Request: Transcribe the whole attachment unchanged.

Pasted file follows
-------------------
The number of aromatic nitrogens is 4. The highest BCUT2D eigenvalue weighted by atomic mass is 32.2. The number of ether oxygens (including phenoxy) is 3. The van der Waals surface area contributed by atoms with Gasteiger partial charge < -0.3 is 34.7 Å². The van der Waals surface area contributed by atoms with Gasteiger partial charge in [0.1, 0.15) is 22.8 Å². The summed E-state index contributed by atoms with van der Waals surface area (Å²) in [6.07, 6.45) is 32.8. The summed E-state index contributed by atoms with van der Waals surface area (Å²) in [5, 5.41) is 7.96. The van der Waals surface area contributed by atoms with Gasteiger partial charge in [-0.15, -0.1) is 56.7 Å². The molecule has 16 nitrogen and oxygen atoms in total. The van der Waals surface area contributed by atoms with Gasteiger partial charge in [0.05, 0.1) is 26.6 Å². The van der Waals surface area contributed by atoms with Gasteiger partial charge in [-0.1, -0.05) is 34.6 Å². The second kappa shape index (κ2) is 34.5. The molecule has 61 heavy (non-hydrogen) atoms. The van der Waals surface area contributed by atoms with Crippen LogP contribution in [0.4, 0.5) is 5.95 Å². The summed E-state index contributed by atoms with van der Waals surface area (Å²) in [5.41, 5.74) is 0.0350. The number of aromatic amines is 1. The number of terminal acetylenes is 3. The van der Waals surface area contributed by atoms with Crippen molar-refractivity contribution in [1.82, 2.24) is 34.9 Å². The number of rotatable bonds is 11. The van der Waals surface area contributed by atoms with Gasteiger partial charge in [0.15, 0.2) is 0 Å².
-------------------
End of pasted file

The number of aromatic nitrogens is 4. The highest BCUT2D eigenvalue weighted by atomic mass is 32.2. The number of ether oxygens (including phenoxy) is 3. The van der Waals surface area contributed by atoms with Gasteiger partial charge < -0.3 is 34.7 Å². The van der Waals surface area contributed by atoms with Gasteiger partial charge in [0.1, 0.15) is 22.8 Å². The summed E-state index contributed by atoms with van der Waals surface area (Å²) in [6.07, 6.45) is 32.8. The summed E-state index contributed by atoms with van der Waals surface area (Å²) in [5, 5.41) is 7.96. The van der Waals surface area contributed by atoms with Gasteiger partial charge in [-0.15, -0.1) is 56.7 Å². The molecule has 16 nitrogen and oxygen atoms in total. The van der Waals surface area contributed by atoms with Gasteiger partial charge in [0.05, 0.1) is 26.6 Å². The van der Waals surface area contributed by atoms with Gasteiger partial charge in [-0.1, -0.05) is 34.6 Å². The second kappa shape index (κ2) is 34.5. The molecule has 61 heavy (non-hydrogen) atoms. The van der Waals surface area contributed by atoms with Crippen LogP contribution in [0.4, 0.5) is 5.95 Å². The summed E-state index contributed by atoms with van der Waals surface area (Å²) in [5.41, 5.74) is 0.0350. The number of aromatic amines is 1. The number of terminal acetylenes is 3. The van der Waals surface area contributed by atoms with Crippen molar-refractivity contribution in [1.82, 2.24) is 34.9 Å². The number of rotatable bonds is 11. The van der Waals surface area contributed by atoms with Gasteiger partial charge in [0.15, 0.2) is 0 Å².